The opening keynote speech of Mr. Marko Ahtisaari in Interaction16 conference started with a piece of music. And not just about any piece but recently recomposed Vivaldi’s Spring part of the Four Seasons. How appropriate for any beginning, and especially at the time spring still needs some encouragement to show its face to the streets of Helsinki. It is not by chance that music is chosen to open the event. Mr. Ahtisaari is the CEO and cofounder of the Sync project whose aim is to untap the potential of music as a precision medicine. Yes, you read it right! Music as a highly personalized alternative to pills! A research has shown that music has powerful effect on our brain and can even unlock the people out of the motoric inability caused by Parkinson’s disease. The project is building a platform which will map music characteristics on their biometric effects. The machine learning will then be used on this set to create and deliver personalized music therapy for sleep, pain and movement disorders, to name a few.
In addition to the above wonderful value proposition, Mr. Ahtisaari touched on several other topics and issued several calls for action. What resonated the most is call to shift our attention from User Centricity and Objects to Participation and Systems. We need to finally realize that we coexist on this world and any action we (do not) take impacts environment around us. As Mr. Ahtisaari pointed out, we are heading to the age of Entanglement, where we highly interact with each other. Being only user-centric and optimizing experiences for the (possibly selfish) needs and wants of a single persona might not be enough anymore. This only reinforces the importance of being actively present, connected and constantly learning. In other words, being now-ists and using effectual thinking at least as much as being futurists. Fellow service dominant logic enthusiasts, doesn’t this sound familiar?
Learning to live and co-create with intelligent machines is another must. As Mr. Ahtisaari puts it, we are destined to live in the world where machines will have power to surpass us and shape the world for themselves in a previously unimagined ways. This will mark the end of the era of Enlightenment.
While we may not be there yet, we are well on our way. In his look at the “dawn of agentive technology” Mr. Chris Noessel, a futurist and veteran of interaction design, classifies artificial intelligence as narrow-, general- and super-AI.
We are currently at the narrow AI stage where we have dedicated AI that either assists us with certain tasks (i.e. acts as a tool) or autonomously does the task for us as a service (i.e. acts as an agent). Examples of tasks where assistive AI may find the obvious use are jobs, connection, physiology, skills and art. Everything else that we have to do can be completely outsourced to the agentive AI. General AI will be the stage where machine can transfer what it has learned from one particular context into other non-related contexts. Super AI is what happens after the point of singularity where the machines become autonomous and start shaping the world on their own. In this state the super AI is to a human as the human is currently to an insect, and it will have to make an extra effort to get down on a level of human for meaningful communication. In that stage humans will simply not have mental models and toolkit to deal with the concepts in the “mind” of super AI. Imagine asking an ant today what does it think about gun control!?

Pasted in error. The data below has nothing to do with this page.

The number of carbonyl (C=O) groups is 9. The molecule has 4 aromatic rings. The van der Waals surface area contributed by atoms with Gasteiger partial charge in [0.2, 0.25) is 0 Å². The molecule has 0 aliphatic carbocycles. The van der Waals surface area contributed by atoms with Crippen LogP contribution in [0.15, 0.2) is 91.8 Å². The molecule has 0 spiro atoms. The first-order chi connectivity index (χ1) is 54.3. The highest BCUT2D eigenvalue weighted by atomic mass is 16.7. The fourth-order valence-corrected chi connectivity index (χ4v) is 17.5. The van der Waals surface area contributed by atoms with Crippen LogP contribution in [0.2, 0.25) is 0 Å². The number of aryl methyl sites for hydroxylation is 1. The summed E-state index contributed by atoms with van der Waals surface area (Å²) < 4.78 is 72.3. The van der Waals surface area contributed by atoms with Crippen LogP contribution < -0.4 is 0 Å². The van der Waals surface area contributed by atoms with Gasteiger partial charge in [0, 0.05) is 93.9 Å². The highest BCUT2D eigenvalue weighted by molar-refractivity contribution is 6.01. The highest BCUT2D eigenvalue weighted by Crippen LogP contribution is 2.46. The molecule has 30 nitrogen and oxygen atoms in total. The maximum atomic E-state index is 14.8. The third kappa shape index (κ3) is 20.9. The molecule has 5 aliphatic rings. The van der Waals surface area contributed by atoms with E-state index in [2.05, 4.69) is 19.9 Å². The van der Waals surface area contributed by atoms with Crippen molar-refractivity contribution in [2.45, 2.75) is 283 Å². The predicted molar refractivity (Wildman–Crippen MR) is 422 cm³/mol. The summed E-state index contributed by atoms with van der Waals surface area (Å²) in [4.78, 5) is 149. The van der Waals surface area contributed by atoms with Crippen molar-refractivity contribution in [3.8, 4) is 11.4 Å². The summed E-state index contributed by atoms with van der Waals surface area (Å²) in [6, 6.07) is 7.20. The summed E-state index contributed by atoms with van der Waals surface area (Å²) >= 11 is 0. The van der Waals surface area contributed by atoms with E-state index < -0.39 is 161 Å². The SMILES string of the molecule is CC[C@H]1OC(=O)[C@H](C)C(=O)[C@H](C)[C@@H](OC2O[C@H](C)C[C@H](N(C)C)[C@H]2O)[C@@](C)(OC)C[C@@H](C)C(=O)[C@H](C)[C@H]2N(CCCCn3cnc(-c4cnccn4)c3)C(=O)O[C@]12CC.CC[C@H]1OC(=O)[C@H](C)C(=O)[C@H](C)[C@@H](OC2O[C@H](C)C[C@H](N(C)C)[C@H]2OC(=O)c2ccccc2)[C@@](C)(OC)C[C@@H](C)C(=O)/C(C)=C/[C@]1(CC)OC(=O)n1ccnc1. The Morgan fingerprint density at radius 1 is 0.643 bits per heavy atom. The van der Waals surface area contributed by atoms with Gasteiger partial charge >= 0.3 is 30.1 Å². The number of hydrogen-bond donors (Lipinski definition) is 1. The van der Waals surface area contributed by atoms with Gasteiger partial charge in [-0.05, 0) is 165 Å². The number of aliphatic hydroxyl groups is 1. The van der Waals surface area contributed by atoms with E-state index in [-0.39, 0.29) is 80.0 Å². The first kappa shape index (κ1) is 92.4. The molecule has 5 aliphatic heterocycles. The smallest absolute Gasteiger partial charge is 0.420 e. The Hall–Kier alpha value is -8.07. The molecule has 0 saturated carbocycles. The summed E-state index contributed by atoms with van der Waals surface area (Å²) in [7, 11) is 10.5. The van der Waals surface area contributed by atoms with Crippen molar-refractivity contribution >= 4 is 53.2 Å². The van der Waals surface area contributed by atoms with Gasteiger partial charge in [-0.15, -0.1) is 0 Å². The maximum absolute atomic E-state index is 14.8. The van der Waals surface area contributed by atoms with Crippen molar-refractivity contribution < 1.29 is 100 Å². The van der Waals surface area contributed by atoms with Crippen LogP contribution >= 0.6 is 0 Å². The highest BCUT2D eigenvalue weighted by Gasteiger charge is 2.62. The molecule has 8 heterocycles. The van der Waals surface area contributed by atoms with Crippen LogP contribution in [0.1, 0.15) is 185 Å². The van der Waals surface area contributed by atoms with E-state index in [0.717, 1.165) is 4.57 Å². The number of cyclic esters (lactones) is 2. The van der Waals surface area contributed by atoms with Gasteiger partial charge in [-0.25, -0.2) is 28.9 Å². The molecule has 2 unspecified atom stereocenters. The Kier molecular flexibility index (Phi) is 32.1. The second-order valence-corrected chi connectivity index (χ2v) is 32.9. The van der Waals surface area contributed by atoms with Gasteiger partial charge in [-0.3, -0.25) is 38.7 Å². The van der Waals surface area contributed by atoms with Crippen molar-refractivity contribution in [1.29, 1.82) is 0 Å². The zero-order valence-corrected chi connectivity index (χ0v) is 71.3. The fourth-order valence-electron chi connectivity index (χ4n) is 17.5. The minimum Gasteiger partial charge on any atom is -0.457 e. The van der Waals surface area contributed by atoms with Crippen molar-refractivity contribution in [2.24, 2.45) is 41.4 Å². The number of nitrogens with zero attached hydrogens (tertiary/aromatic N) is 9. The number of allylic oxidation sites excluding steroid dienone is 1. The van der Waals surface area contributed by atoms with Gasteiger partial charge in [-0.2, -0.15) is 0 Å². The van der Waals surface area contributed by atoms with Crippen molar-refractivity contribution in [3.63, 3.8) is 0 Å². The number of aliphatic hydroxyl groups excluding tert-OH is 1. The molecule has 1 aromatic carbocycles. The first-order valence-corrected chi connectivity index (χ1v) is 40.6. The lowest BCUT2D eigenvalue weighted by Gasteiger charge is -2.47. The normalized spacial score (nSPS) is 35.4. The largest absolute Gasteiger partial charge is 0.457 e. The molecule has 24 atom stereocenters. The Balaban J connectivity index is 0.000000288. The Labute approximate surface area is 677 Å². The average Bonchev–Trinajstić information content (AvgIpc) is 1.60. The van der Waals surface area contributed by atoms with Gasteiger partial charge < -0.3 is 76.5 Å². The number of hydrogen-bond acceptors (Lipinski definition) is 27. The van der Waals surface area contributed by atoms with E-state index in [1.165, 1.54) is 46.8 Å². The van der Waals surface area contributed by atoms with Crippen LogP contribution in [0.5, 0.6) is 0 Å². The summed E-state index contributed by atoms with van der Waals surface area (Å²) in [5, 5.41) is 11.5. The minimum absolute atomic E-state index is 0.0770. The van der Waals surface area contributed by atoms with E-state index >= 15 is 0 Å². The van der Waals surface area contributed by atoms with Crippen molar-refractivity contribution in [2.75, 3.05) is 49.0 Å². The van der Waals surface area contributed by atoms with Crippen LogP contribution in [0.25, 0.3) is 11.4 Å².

Thinking about design itself as an example of a job that can be assisted by a machine is on the agenda of Prof. Antti Oulasvirta from Aaalto University. In his talk “Can computers design?” he illustrated that by formulating UX design as a set of choices to be made from the existing set of alternatives, design can be turned into a mathematical problem. Making choices is subject of general multidimensional optimization, which is well established area of engineering, with well established tools. By using machine learning and predictive modeling to build optimization objective functions (i.e. functions describing human reaction to a certain design), based on existing qualitative and quantitative data, a design problem becomes mathematical problem.
The approach has been put to test through a set of design challenges. Human UX designers have been asked to participate the same challenge. In most cases, when asked to evaluate the work of the machine, human UX designers have rated automatic design at least as good as human design!
Designers, it might be time for handgrip-strengthening exercises. Tomorrow you might be shaking hands with your new steel-hand-assistant in the office!
Ahtisaari M. 2016, Design Science and Music, Interaction16 keynote speech, http://interaction16.ixda.org/program/, Accessed on 4.Mar.2016
Ahtisaari M. 2016, The Sync project, http://syncproject.co/#home, Accessed on 4.Mar.2016
Noessel C. 2016, The dawn of the agentive technology: The UX of soft UI, http://interaction16.ixda.org/session/the-dawn-of-agentive-technology-the-ux-of-soft-ai/, Accessed on 4.Mar.2016
Oulasvirta A. 2016, Can computers design, http://interaction16.ixda.org/session/can-computers-design/, Accessed on 4.Mar.2016